“With such limits, there has been an enormous drive to radically innovate new materials and technologies to meet the insatiable demands of the global microelectronics market,” says Prof. Li.
Breaking the bottleneck for future electronics
For the research, MMFI engineers fabricated the transparent field-effect transistors using a freestanding single-crystal strontium titanate (STO) membrane as the gate dielectric. They discovered their new miniaturised devices matched the performance of current silicon-semiconductor field-effect transistors.
“The key innovation of this work is that we transformed conventional 3D bulk materials into a quasi-2D form without degrading its properties,” says Dr Jing-Kai Huang, the paper’s lead author. “This means it can be freely assembled, like LEGO blocks, with other materials to create high-performance transistors for a variety of emerging and undiscovered applications.”
The MMFI academics drew on their diverse expertise to complete the work.
“Fabricating devices involves people from different fields. Through MMFI, we have established connections with academics who are experts in the 2D electric device fields as well as the semiconductor industry,” says Dr Ji Zhang, a co-author of the paper.
“The first project was to fabricate the freestanding STO and to study its electrical properties. As the project progressed, it evolved into fabricating 2D transistors using freestanding STO. With the help from the platform established by MMFI, we were able to work together to finish the project.”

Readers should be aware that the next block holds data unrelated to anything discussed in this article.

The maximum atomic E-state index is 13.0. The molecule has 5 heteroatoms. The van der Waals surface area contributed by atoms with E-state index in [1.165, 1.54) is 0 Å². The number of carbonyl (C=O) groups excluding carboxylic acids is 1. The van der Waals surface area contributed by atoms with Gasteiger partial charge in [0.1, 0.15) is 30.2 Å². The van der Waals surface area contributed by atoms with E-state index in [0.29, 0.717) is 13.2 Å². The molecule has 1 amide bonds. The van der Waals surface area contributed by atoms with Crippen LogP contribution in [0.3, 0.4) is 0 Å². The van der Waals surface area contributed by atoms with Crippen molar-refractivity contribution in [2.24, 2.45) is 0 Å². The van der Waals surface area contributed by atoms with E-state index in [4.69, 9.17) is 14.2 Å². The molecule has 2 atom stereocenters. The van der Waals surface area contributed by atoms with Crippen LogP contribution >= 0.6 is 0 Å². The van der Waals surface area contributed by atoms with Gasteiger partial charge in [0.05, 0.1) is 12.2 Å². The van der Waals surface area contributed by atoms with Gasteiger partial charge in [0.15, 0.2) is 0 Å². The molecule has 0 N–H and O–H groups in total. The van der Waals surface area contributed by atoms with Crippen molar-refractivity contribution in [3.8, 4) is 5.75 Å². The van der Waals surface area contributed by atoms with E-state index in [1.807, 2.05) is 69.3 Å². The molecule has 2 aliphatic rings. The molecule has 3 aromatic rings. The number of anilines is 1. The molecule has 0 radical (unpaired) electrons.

The team is now working towards wafer-scale production. In other words, they hope to see whether the material can be used to build all the circuits for an entire computer on one chip.
“Extensive data sets were collected to support the performance of these 2D electronics, indicating the technology’s promise for large-size wafer production and industrial adoption,” says Dr Junjie Shi, another co-author of the paper.
“Achieving this will enable us to fabricate more complex circuits with a density closer to commercial products. This is the crucial step to make our technology reach people,” says Dr Huang.
The researchers also say their development is a promising step toward a new era of electronics and local manufacturing resilience.
“From shifting geopolitics and the pandemic, we have seen more disruption in the global semiconductor supply chain, and we believe this is also an opportunity for Australia to join and strengthen this supply chain with our unique technology in the near future,” Dr Huang says.
Currently, the technology is protected by two Australian provisional patent applications, with MMFI and UNSW looking to commercialise the intellectual property and bring it to market.
“We are currently fabricating logic circuits with the transistors,” says Prof. Li. “At the same time, we are approaching several leading industries in the Asia-Pacific region to attract investment and establish a semiconductor manufacturing capability in NSW via industrialisation of this technology.”